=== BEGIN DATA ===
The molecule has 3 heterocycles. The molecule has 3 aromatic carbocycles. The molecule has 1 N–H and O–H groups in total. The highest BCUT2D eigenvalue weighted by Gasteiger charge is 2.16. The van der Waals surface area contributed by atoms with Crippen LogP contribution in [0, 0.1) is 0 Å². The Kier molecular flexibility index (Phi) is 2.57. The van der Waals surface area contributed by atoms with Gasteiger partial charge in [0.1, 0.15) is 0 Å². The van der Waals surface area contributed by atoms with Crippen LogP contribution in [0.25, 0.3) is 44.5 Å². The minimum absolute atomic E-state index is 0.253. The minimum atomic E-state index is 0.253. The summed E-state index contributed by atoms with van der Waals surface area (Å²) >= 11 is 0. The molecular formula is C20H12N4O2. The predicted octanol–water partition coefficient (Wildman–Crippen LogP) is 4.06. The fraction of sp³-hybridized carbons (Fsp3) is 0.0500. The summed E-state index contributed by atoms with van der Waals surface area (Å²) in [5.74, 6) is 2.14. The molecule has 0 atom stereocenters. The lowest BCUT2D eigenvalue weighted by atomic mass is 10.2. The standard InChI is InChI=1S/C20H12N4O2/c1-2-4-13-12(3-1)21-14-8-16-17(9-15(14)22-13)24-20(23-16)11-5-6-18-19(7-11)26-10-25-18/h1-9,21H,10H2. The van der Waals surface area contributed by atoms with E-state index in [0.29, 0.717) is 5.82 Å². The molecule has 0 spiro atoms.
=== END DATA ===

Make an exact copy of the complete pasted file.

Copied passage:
The molecule has 3 heterocycles. The molecule has 3 aromatic carbocycles. The molecule has 1 N–H and O–H groups in total. The highest BCUT2D eigenvalue weighted by Gasteiger charge is 2.16. The van der Waals surface area contributed by atoms with Crippen LogP contribution in [0, 0.1) is 0 Å². The Kier molecular flexibility index (Phi) is 2.57. The van der Waals surface area contributed by atoms with Gasteiger partial charge in [0.1, 0.15) is 0 Å². The van der Waals surface area contributed by atoms with Crippen LogP contribution in [0.25, 0.3) is 44.5 Å². The minimum absolute atomic E-state index is 0.253. The minimum atomic E-state index is 0.253. The summed E-state index contributed by atoms with van der Waals surface area (Å²) >= 11 is 0. The molecular formula is C20H12N4O2. The predicted octanol–water partition coefficient (Wildman–Crippen LogP) is 4.06. The fraction of sp³-hybridized carbons (Fsp3) is 0.0500. The summed E-state index contributed by atoms with van der Waals surface area (Å²) in [5.74, 6) is 2.14. The molecule has 0 atom stereocenters. The lowest BCUT2D eigenvalue weighted by atomic mass is 10.2. The standard InChI is InChI=1S/C20H12N4O2/c1-2-4-13-12(3-1)21-14-8-16-17(9-15(14)22-13)24-20(23-16)11-5-6-18-19(7-11)26-10-25-18/h1-9,21H,10H2. The van der Waals surface area contributed by atoms with E-state index in [0.29, 0.717) is 5.82 Å². The molecule has 0 spiro atoms.